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Geoff Reeves

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  1. Good news! I know my luggage will be slightly heavier on the way home from Jacksonville now...
  2. This is a decision I'm having to face right now. My Grandfather served in the British Army from 1906-38, his full group is DCM, 1914 Star trio, and LSGC. He volunteered, at the age of 52, for active service in September of 1939. His health wasn't good (he'd been a POW in the first war for over 4 years - Oct '14-Nov '18) but he was accepted anyway. He was posted to Margate as the RSM of an RASC training depot but died, on active service, in mid-January 1940. My Grandmother remarried a Canadian soldier during the war and came to Canada so my Grandfather's medal entitlement was not checked. I decided to look into it and wrote away to the proper authorities and this past February his WW2 entitlement - a single War Medal, arrived in the post (68 years after he qualified for it)! Now the dilemma I'm facing is whether or not to mount it with his original medals. Had he survived the war this is what he would have done, of course, so I'm leaning towards doing that now. Haven't decided either way yet as there are good arguments on both sides of the issue.
  3. That's an interesting point, Leigh. I'll have to check his service file at home. It does state, however, his medal entitlement, and the 39-45 Star is not listed so someone didn't think he was entitled. If the transit time from Canada to the UK and the UK to Italy did count, it might not have amounted to 20 days (probably didn't) but it would make the story more interesting, in that he missed qualifying for the medal by an even smaller margin.
  4. I have one such "quirky" group. Lyle Orval DUVAL enlisted into the RCAF in early 1943. He was training as flight crew when, for some unknown reason, he remustered into the infantry in late 1944 (volunteered or volun-told?). Duval arrived in England on 9 December 1944 and, after a period of training, was appointed Lance-Corporal and posted to the Hastings and Prince Edward Regiment in Italy. He arrived in Italy on 7 Feb 1945, thus qualifying for the Italy Star and "starting the clock" on his 39-45 Star. At this time the H&PER, along with the rest of the 1st Brigade of the 1st Canadian Division, were readying themselves for the move to Northwest Europe. In fact, the bulk of the regiment left Italy in late February, but Duval remained until the 10th of March, probably as a member of the rear-party. Duval arrived in France on 12 March 1945, qualifying him for the France and Germany Star and he, along with the rest of his regiment, began the long tough fight to liberate Holland. With the war over, Duval was struck of strength of the H&PER in the field on 16 July 1945. He left England on 6 August 45 and arrived back in Canada on the 7th of September. He was discharged from the Army in May 1946. He rejoined in August 1950 and was posted to the 2nd Battalion of The Royal Canadian Regiment. He went over to Korea with them in May 1951, was wounded by gunshot in July - returning to duty after a period of convalesance (2 RCR saw quite a bit of action during their tour, particularly at Chail-li and the Songguk Spur). Duval returned to Canada in May 1952, with the rest of the Battalion, and received his final discharge in August of the that year. Back to the question of his 39-45 Star: Duval arrived in the area of operations on 7 Feb 1945 and left it on 16 July 1945 - a total of 160 days - 20 days short of qualifying!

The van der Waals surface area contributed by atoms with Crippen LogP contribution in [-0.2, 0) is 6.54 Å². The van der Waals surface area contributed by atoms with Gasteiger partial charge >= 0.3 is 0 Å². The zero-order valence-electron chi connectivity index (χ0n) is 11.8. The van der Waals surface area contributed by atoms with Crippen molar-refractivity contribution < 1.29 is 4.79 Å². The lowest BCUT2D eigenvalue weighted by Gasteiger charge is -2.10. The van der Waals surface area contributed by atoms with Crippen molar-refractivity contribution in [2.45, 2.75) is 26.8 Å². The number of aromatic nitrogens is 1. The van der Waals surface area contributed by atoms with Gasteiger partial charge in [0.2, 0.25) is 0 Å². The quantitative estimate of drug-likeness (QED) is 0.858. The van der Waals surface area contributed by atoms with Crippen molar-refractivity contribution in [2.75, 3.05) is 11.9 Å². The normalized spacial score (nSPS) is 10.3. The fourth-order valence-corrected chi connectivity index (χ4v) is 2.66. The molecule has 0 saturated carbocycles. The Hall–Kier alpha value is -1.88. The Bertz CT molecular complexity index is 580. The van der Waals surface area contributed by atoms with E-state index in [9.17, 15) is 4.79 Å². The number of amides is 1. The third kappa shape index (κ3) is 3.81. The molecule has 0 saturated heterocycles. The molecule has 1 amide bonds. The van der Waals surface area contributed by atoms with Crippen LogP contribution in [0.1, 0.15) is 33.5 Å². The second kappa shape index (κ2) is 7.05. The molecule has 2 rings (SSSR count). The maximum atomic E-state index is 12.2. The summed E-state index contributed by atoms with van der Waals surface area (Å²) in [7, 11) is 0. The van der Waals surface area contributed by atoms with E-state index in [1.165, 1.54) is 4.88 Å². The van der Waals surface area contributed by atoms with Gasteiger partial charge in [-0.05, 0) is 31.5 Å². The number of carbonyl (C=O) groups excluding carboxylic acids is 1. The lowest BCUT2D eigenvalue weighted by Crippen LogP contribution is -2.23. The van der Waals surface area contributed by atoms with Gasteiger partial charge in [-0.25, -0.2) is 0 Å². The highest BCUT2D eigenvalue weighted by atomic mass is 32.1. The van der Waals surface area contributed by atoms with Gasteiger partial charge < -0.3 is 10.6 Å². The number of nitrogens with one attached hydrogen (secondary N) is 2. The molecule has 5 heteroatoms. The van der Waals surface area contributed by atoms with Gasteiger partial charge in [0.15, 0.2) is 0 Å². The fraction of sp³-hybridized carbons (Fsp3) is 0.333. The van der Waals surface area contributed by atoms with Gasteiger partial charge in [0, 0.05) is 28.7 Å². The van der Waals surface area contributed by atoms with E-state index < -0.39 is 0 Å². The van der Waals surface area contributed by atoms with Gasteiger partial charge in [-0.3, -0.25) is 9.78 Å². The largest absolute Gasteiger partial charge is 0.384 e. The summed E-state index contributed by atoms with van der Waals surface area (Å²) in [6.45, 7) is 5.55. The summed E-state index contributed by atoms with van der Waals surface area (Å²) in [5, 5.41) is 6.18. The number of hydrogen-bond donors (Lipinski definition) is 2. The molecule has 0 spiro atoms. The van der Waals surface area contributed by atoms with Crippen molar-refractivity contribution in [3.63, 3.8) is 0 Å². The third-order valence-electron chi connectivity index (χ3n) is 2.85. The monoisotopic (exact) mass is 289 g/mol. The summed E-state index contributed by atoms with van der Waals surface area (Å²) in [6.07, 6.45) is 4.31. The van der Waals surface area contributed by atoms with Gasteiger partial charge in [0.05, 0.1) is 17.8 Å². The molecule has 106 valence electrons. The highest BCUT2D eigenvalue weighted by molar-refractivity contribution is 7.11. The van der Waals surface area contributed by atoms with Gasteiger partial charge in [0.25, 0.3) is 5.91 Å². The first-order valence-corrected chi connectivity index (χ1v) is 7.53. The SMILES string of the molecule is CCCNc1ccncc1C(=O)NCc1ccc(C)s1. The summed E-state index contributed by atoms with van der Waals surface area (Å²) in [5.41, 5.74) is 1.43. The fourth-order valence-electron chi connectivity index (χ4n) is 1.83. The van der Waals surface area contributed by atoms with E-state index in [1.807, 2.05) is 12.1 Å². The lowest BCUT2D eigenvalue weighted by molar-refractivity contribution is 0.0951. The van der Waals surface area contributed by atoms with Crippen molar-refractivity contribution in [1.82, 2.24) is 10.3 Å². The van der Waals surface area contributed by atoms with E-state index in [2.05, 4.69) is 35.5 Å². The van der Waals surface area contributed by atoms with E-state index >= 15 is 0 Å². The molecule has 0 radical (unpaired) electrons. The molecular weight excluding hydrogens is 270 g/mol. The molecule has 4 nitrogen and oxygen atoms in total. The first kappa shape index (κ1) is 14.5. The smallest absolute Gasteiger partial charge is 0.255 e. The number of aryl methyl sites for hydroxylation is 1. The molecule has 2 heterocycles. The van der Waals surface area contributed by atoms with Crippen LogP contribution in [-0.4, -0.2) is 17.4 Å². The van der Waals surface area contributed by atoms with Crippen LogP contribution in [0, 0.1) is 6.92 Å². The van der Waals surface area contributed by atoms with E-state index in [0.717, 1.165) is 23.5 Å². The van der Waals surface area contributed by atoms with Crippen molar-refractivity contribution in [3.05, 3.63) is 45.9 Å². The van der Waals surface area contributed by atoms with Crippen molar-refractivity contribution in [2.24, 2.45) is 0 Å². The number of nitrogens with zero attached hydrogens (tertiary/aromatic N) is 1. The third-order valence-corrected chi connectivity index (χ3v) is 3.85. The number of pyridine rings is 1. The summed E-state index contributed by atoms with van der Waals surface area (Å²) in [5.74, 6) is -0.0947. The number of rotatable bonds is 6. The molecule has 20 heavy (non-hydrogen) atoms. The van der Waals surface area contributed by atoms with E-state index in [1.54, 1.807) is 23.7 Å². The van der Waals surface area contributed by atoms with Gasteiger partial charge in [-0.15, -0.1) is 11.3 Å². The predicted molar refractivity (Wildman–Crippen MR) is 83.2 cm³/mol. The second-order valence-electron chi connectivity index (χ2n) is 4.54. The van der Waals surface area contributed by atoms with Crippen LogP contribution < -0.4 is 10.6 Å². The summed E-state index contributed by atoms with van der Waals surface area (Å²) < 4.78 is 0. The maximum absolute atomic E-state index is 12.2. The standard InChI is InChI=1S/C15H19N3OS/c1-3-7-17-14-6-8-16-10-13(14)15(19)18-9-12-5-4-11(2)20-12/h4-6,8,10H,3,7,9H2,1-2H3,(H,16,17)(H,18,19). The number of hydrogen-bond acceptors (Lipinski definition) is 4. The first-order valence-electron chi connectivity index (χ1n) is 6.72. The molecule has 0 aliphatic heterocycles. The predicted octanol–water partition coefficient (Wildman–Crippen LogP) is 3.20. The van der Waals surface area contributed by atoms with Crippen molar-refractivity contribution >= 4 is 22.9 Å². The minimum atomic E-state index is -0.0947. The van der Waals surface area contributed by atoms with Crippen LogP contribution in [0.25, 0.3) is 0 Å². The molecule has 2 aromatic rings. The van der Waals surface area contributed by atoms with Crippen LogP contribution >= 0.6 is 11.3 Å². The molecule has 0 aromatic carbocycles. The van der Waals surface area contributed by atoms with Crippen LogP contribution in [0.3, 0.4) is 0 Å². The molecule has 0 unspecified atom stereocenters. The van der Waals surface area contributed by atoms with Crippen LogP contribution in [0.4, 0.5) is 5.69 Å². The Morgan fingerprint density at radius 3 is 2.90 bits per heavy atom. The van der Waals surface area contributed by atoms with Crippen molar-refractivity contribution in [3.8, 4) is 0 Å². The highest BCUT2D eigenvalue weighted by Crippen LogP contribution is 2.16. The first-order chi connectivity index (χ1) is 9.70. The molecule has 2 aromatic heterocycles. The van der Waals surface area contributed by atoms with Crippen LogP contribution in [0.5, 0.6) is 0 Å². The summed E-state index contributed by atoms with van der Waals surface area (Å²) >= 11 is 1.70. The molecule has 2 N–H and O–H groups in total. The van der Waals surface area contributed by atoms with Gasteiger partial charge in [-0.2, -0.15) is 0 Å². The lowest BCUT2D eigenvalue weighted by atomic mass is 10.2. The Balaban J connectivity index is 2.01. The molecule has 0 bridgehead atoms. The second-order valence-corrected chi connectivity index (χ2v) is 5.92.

5. My Great-Uncle, Lt. Alexander Cunningham STARMER has nearly an identical group. He went over to Africa as a Corporal with the 2/15th Infantry Battalion (9th Division) and was a Sergeant during the siege of Tobruk and an A/WOII at El Alamein. Shortly before the 2/15th returned to Australia to train for New Guinea he was commissioned and won the MC near Finschafen, New Guinea in September of 1943. His medal group comprises the following: Military Cross, 1939/45 Star, Africa Star with 8th Army Clasp, Pacific Star, Defence Medal, War Medal, Australian Service Medal Citation for his Military Cross, from the London Gazette of 2 March 1944: Unfortunately I don't have a photo of the group yet but it is still with his daughter in Queensland. Here's a photo of him shortly after the war:
  6. A very nice medal, indeed, Enzo! While terms such as "rare" and "scarce" are used all too often in our hobby, I think it is safe to say that your MGS with "Egypt" clasp to the Malta Pioneers falls into that category. The latest (7th) edition of British Battles and Medals lists only 6 medals claimed (all with the Egypt clasp as Leigh mentioned earlier). Remember, also, that not all medals from that era have survived through to today - you, potentially, have a unique piece there.